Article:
A: No clue. The tricky thing is that my primary mode of work is regional theater so my life doesn’t always belong to me. I would love to see it have a future outside of me, just as a piece of dramatic writing. It was never something that I was writing with my particular strengths as an actor in mind and I found that out when I was doing it. So, it’s something that I want people to feel like they can do. This is a life and a story that I feel like is important, that has become a bit obscured. There’s not a lot a lot of people talking about or looking at Baldwin as much as I would like.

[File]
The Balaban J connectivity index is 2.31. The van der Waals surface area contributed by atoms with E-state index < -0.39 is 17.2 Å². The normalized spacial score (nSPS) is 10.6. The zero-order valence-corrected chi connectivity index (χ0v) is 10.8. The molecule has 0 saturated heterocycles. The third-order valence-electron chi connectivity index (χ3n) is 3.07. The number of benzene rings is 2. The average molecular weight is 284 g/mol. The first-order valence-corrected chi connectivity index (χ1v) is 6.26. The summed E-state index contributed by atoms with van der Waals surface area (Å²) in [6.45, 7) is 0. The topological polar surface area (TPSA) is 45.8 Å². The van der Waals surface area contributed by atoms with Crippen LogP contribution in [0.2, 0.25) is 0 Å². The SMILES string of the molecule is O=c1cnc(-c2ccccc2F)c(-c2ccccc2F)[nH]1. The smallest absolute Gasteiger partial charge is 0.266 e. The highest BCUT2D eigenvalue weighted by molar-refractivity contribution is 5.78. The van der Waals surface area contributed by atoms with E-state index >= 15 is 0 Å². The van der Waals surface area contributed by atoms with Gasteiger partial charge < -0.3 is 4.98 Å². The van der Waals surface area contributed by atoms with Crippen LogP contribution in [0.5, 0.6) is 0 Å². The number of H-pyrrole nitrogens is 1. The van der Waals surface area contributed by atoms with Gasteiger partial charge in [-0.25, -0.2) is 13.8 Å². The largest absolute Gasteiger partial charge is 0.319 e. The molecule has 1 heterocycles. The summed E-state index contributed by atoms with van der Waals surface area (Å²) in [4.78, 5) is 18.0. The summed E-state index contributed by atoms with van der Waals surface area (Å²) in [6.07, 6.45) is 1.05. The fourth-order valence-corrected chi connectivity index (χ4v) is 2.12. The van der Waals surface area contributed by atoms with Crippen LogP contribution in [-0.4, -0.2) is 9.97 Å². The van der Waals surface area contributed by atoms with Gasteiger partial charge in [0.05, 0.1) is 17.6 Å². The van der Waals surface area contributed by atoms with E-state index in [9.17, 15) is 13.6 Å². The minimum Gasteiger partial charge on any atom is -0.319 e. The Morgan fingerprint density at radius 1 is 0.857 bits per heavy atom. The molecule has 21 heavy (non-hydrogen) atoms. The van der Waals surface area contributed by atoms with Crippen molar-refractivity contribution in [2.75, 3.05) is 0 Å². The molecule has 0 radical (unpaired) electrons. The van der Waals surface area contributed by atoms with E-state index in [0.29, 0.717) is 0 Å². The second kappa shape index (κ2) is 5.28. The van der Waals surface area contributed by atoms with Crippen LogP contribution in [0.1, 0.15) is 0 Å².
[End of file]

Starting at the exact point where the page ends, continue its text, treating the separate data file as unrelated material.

Q: I was reading an article about Billy Porter, who is playing Belize in the revival of Angels in America Off-Broadway. He said that Belize is the only character that has ever spoken to him as a gay person of color. This year you played Belize and James Baldwin, two prominent representations of gay men of color. What do you feel like is your part in representation on stage, as a gay person of color and do you feel like there are opportunities there?